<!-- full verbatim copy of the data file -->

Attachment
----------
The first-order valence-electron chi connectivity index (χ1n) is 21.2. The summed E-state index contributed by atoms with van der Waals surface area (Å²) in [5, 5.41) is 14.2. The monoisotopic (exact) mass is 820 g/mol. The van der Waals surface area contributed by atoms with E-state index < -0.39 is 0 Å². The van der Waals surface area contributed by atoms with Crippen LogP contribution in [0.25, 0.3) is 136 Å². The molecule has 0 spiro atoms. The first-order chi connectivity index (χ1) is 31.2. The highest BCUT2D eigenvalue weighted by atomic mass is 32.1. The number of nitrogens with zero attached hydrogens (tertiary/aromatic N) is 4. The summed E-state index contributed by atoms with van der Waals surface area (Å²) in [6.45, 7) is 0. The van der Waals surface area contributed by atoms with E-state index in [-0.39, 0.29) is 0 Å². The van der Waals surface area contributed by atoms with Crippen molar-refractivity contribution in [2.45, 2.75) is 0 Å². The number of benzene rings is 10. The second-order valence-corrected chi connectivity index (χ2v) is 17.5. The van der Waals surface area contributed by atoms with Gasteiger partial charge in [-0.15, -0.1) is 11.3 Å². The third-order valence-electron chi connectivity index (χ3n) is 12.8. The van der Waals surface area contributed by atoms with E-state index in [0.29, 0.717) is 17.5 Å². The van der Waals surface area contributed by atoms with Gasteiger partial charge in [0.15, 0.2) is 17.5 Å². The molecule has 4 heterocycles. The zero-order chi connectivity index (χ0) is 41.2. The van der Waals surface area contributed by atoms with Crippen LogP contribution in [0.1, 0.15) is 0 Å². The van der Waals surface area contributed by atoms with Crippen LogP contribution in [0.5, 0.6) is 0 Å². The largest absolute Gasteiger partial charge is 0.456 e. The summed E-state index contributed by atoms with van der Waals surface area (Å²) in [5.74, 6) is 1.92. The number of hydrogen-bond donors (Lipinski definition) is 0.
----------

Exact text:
The first-order valence-electron chi connectivity index (χ1n) is 21.2. The summed E-state index contributed by atoms with van der Waals surface area (Å²) in [5, 5.41) is 14.2. The monoisotopic (exact) mass is 820 g/mol. The van der Waals surface area contributed by atoms with E-state index < -0.39 is 0 Å². The van der Waals surface area contributed by atoms with Crippen LogP contribution in [0.25, 0.3) is 136 Å². The molecule has 0 spiro atoms. The first-order chi connectivity index (χ1) is 31.2. The highest BCUT2D eigenvalue weighted by atomic mass is 32.1. The number of nitrogens with zero attached hydrogens (tertiary/aromatic N) is 4. The summed E-state index contributed by atoms with van der Waals surface area (Å²) in [6.45, 7) is 0. The van der Waals surface area contributed by atoms with E-state index in [-0.39, 0.29) is 0 Å². The van der Waals surface area contributed by atoms with Crippen molar-refractivity contribution in [2.45, 2.75) is 0 Å². The number of benzene rings is 10. The second-order valence-corrected chi connectivity index (χ2v) is 17.5. The van der Waals surface area contributed by atoms with Gasteiger partial charge in [-0.15, -0.1) is 11.3 Å². The third-order valence-electron chi connectivity index (χ3n) is 12.8. The van der Waals surface area contributed by atoms with E-state index in [0.29, 0.717) is 17.5 Å². The van der Waals surface area contributed by atoms with Gasteiger partial charge in [0.15, 0.2) is 17.5 Å². The molecule has 4 heterocycles. The zero-order chi connectivity index (χ0) is 41.2. The van der Waals surface area contributed by atoms with Crippen LogP contribution in [0.1, 0.15) is 0 Å². The van der Waals surface area contributed by atoms with Crippen LogP contribution in [0.5, 0.6) is 0 Å². The largest absolute Gasteiger partial charge is 0.456 e. The summed E-state index contributed by atoms with van der Waals surface area (Å²) in [5.74, 6) is 1.92. The number of hydrogen-bond donors (Lipinski definition) is 0.